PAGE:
For instance, I can't help gathering and sharing information. When there are no barriers to this activity, I can engage in this compulsively and excessively online to the detriment of other areas of my life. I also can't help concentrating on something for long periods of time. This means that I can end up spending too much time on one activity past the point of exhaustion. Improving my basic habits and keeping the Internet out of the home reduces the likelihood that I'll have episodes where I have wasted many hours of time and end up feeling wasted myself.
In short, one's weaknesses are often outgrowths of one's strengths. If some asceticism is introduced to create some obstacles for these weaknesses to develop, you can enjoy and benefit from the strengths without overdoing it.
If you're a natural connoisseur of good foods, you may find you'll need to limit yourself to a strict diet where you may experiment only with natural, wholesome foods or where you are only "allowed" a gourmet meal once a week.
If you are wasting your life on computer games, you might remedy the situation by getting yourself an old computer that is too slow to run any interesting games.
If you have a habit of running up credit card debt, you might want to close all your bank accounts and adopt a cash-only policy.
Some people may think you're strange, but don't listen to them. The benefits to be gained from freeing yourself from dependencies are well worth any minor inconveniences.
Jun 21, 2010
During the past year I have spent a lot of time studying and thinking about the issues of energy, climate change, environmental issues in general (soil degradation, deforestation, ocean acidification, loss of biodiversity, etc. etc.), and the prospects of industrial civilization. I am now familiar with the ideas of a number of influential thinkers and have solidified my own views on the subject. In this essay I'll discuss energy descent visionaries -- people who have recognized underlying trends much earlier than the general populace -- different typical responses to these realities, and the types of changes that are likely to take place in society, from a socionics perspective.
It is very likely that peak world oil production (so-called Peak Oil) occurred in July 2008 at 74.82 million barrels/day, when prices also reached a historical peak of $145 a barrel. This probably triggered the world financial crisis. From now on production will fall because the remaining oil is increasingly costly to extract, and the economy flounders when oil prices rise above a certain level, since oil consumption is an integral part of every significant production process.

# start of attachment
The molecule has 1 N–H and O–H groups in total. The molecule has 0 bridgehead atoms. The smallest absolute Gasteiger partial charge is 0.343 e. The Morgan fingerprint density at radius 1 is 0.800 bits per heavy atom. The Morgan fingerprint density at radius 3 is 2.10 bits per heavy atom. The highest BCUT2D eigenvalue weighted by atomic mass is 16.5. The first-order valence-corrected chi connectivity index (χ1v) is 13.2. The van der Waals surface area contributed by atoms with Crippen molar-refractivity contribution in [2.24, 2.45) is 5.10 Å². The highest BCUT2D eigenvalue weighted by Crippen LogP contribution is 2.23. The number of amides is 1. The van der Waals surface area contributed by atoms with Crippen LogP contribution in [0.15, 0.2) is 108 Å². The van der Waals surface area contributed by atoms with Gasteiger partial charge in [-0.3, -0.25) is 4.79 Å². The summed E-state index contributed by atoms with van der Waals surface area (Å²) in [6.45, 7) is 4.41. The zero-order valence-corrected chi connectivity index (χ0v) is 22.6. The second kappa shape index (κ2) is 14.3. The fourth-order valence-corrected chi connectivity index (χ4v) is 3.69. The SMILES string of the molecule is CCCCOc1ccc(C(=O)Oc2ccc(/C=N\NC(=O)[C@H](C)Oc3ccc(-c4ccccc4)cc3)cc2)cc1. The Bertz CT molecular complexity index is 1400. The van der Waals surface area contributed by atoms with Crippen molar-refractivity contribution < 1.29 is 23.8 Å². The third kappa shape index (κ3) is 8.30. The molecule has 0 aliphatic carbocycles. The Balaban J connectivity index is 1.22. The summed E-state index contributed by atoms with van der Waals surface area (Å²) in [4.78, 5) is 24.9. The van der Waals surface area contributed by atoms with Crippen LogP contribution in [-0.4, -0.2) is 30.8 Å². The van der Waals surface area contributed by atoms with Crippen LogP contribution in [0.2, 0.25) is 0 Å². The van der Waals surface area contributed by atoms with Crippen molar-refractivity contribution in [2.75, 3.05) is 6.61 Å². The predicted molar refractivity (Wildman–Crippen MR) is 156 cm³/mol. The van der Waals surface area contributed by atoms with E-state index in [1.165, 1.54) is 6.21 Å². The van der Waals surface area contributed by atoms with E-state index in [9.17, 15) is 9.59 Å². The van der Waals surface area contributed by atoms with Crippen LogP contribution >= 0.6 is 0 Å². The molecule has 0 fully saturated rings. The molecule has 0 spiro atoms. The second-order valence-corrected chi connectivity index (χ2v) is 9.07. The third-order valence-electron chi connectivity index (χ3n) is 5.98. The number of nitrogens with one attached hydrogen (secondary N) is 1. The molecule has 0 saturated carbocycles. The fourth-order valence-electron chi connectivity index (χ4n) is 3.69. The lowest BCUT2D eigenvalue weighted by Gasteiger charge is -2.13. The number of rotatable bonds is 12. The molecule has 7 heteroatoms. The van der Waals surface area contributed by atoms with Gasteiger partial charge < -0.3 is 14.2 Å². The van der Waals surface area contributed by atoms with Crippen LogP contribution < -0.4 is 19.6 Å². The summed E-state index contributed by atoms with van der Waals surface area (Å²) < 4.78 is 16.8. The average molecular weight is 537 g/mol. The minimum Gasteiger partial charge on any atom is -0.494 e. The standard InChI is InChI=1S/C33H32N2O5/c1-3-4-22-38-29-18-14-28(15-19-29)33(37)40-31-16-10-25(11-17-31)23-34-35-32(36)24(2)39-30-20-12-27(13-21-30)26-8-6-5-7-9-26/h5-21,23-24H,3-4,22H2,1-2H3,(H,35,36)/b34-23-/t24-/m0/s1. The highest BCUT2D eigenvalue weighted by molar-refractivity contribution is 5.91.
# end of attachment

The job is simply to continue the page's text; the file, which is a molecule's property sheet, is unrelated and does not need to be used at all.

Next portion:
There are 4 basic lines of thinking on what will happen next, among those who are aware that something significant has happened. These were described by David Holmgren and are portrayed in the following graph.
1. "Techno-Explosion" - Human inventiveness, technological progress, and the invisible hand of the market will ensure us continued progress, economic growth, and new sources of cheap energy.
2. "Green-Tech Stability" - We may experience a small drop in economic output as we transition to a more sustainable economic model where alternative sources of energy come to replace fossil fuels and ultimately allow us to continue our modern lifestyle and current level of societal and technological complexity.
3. "Creative Descent" - As the economics of production and distribution fundamentally change, incremental decisions will be made at the individual level, resulting in a gradual retrofitting of much of our existing infrastructure for useful purposes in a new, increasingly sustainable society with ever less energy at its disposal.
4. "Collapse" - The end of economic growth will trigger financial collapse, followed by economic collapse, political collapse, and the disintegration of society.
Vast disinformation campaigns are funded by groups with vested interests in scenario #1 to discredit destabilizing information such as climate change research, Peak Oil, and the environmental movement. The mainstream environmental movement is also well-funded and generally fights scenario #1 and promotes #2, while making use of science that actually suggests #3 or #4. Almost no one is interested in funding campaigns related to #3 and #4 (for the reason stated above), so they stay out of the mass media, out of the public eye, and out of political debate.